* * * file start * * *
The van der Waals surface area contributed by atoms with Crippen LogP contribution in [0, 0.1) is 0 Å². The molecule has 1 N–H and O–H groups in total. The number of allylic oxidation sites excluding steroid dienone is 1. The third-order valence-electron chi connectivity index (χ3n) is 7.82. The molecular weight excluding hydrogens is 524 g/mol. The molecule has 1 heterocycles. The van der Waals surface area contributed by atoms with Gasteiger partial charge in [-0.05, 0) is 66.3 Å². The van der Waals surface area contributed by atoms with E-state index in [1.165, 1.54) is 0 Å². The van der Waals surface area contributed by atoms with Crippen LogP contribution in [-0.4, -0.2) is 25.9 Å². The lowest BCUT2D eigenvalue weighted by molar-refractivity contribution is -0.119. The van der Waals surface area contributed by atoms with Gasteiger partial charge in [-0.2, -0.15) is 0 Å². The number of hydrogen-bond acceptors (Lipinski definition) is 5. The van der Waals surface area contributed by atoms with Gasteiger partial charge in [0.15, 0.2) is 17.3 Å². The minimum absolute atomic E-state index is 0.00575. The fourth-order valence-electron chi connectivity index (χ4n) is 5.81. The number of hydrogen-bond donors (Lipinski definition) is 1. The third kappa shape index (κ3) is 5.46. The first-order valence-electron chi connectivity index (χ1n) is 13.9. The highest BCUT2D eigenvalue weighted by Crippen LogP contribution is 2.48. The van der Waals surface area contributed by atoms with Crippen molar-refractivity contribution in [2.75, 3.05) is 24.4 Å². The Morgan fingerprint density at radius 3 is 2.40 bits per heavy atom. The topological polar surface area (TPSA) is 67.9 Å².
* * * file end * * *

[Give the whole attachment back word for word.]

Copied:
The van der Waals surface area contributed by atoms with Crippen LogP contribution in [0, 0.1) is 0 Å². The molecule has 1 N–H and O–H groups in total. The number of allylic oxidation sites excluding steroid dienone is 1. The third-order valence-electron chi connectivity index (χ3n) is 7.82. The molecular weight excluding hydrogens is 524 g/mol. The molecule has 1 heterocycles. The van der Waals surface area contributed by atoms with Gasteiger partial charge in [-0.05, 0) is 66.3 Å². The van der Waals surface area contributed by atoms with E-state index in [1.165, 1.54) is 0 Å². The van der Waals surface area contributed by atoms with Crippen LogP contribution in [-0.4, -0.2) is 25.9 Å². The lowest BCUT2D eigenvalue weighted by molar-refractivity contribution is -0.119. The van der Waals surface area contributed by atoms with Gasteiger partial charge in [-0.2, -0.15) is 0 Å². The number of hydrogen-bond acceptors (Lipinski definition) is 5. The van der Waals surface area contributed by atoms with Gasteiger partial charge in [0.15, 0.2) is 17.3 Å². The minimum absolute atomic E-state index is 0.00575. The fourth-order valence-electron chi connectivity index (χ4n) is 5.81. The number of hydrogen-bond donors (Lipinski definition) is 1. The third kappa shape index (κ3) is 5.46. The first-order valence-electron chi connectivity index (χ1n) is 13.9. The highest BCUT2D eigenvalue weighted by Crippen LogP contribution is 2.48. The van der Waals surface area contributed by atoms with Crippen molar-refractivity contribution in [2.75, 3.05) is 24.4 Å². The Morgan fingerprint density at radius 3 is 2.40 bits per heavy atom. The topological polar surface area (TPSA) is 67.9 Å².